Guido Maria Kretschmer: "Instead of getting angry about white hair, you could say, 'Hello!'"

Guido Maria Kretschmer
“Instead of getting angry about white hair, you could say, ‘Hello!'”

Keeping a positive head – how does that work, dear Guido?

© Christoph Köstlin

How does fashion designer Guido Maria Kretschmer manage to remain so positive and optimistic? In an interview he tells us his trick.

Guido Maria Kretschmer is a cheerful person through and through. The fashion designer still seems to be able to find something positive in every situation. In an interview, he told us his very personal secret of happiness – and that of course he can also be sad at times.

How does Guido manage so gallantly to keep his positive view of things? It’s all a matter of perspective, as he explains to us.

Guido Maria Kretschmer also knows envy

First of all, it is important that you do the things that make you happy. “For example, I can walk through the city very well because I attach great importance to architecture, form and people, I can get enthusiastic about everything and enjoy the fact that something is like that and I accept it – without thinking that I have to own,” says the fashion designer.

Certainly there are always situations that he longs for – after all, it is precisely on social media that we meet all the people whose lives we admire and sometimes certainly envy. Guido knows that too. “I look at Instagram a lot, and then there are people where I think: ‘Now she’s on vacation again!’ Apparently they’re always gone. There’s one who’s starting to annoy me because he’s always sitting in the sun, but then I think to myself: ‘He’s sitting in the sun again, it’s not that nice anymore .'”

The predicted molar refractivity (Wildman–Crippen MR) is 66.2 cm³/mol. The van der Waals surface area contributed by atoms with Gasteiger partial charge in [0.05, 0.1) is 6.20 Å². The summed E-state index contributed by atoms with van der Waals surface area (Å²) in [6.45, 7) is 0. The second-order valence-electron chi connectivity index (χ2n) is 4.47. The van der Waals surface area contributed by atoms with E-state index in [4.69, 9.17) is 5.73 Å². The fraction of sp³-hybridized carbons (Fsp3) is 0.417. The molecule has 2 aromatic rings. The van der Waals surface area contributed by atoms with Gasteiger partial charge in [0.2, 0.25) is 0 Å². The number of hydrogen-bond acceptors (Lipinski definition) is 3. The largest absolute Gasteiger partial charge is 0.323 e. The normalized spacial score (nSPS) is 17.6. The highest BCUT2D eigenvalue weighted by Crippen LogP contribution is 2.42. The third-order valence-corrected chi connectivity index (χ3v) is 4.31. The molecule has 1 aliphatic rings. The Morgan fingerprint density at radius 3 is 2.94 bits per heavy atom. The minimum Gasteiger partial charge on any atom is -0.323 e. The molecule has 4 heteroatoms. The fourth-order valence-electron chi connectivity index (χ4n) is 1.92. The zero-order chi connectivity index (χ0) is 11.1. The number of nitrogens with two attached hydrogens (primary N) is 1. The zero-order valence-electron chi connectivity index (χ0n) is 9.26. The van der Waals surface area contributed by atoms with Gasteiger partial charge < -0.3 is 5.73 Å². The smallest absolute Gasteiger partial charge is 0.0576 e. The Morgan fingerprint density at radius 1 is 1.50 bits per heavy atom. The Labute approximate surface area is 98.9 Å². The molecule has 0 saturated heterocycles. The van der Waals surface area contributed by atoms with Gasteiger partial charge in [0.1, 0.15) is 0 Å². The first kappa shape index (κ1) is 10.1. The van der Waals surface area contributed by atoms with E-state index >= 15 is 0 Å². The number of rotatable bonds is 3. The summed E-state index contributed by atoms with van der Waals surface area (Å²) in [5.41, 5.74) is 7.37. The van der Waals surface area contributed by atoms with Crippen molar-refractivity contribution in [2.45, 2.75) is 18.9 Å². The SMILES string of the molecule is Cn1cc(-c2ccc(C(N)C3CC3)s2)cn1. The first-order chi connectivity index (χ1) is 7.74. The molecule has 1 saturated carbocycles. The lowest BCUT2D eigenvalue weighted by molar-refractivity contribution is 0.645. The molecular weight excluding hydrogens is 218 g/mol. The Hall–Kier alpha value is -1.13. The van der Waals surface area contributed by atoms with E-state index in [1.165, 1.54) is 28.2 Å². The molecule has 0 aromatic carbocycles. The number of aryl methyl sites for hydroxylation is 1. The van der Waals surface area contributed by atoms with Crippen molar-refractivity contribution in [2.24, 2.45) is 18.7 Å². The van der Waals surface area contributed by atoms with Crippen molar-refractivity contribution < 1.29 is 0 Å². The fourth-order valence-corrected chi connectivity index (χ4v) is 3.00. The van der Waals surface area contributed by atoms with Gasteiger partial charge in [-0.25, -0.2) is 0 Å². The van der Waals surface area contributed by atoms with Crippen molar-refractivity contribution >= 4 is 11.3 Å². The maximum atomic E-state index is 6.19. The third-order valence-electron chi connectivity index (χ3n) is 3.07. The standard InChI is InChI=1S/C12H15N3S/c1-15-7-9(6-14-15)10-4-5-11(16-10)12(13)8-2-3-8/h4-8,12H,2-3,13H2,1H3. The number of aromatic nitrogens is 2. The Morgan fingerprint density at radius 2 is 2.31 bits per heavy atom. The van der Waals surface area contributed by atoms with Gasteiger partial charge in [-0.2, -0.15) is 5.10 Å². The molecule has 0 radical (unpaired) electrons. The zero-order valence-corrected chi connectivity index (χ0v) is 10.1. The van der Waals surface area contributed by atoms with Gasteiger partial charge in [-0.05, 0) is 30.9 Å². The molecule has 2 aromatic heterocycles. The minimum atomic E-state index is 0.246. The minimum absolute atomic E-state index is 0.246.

habit to happiness

And therein lies the crux: You can certainly envy people for their lives, their possessions and their lifestyle. “But you could still be happy for people and not think: ‘I want to too!’ Because then it’s easier to despair,” advises Guido. “That’s why I think social media can be very toxic at times, because it also makes you see your own perceived imperfections. Suddenly you’re sad because you’re like, ‘I don’t look that great either.'”

Guido himself, on the other hand, is a fan of habits: for example, he is someone who is in contact with himself through his daily application of lotion – for example, he notices and knows that he is aging. His ritual connects him with the now – and so he is not shocked when he realizes that he is getting older. “Instead of being angry or sad about white hair in your beard, you could also say: ‘Hello!'” The designer recently discovered a gray hair on himself. His first thought: “How crazy!” His second: “Be happy, some people turn gray at 28 or have 15 glasses — and even if that were the case, then it’s your life and your thing again!”

The change of perspective also includes “always dealing with what the others are doing who don’t have it so perfect”. That is why social work is so extremely important that one looks, informs oneself, perceives things. “Everyone has their own way, for example I go to many exhibitions, go to the theatre.” That would help him get a sense of, “Oh look, it’s actually pretty good the way it is.” After all, Guido believes, it is not wrong in our current time to be satisfied with what you have.


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Peggy McColl

Mentor l NY Times Bestselling Author. Hi, I'm Peggy McColl, and I'm here to deliver a positive message to you!

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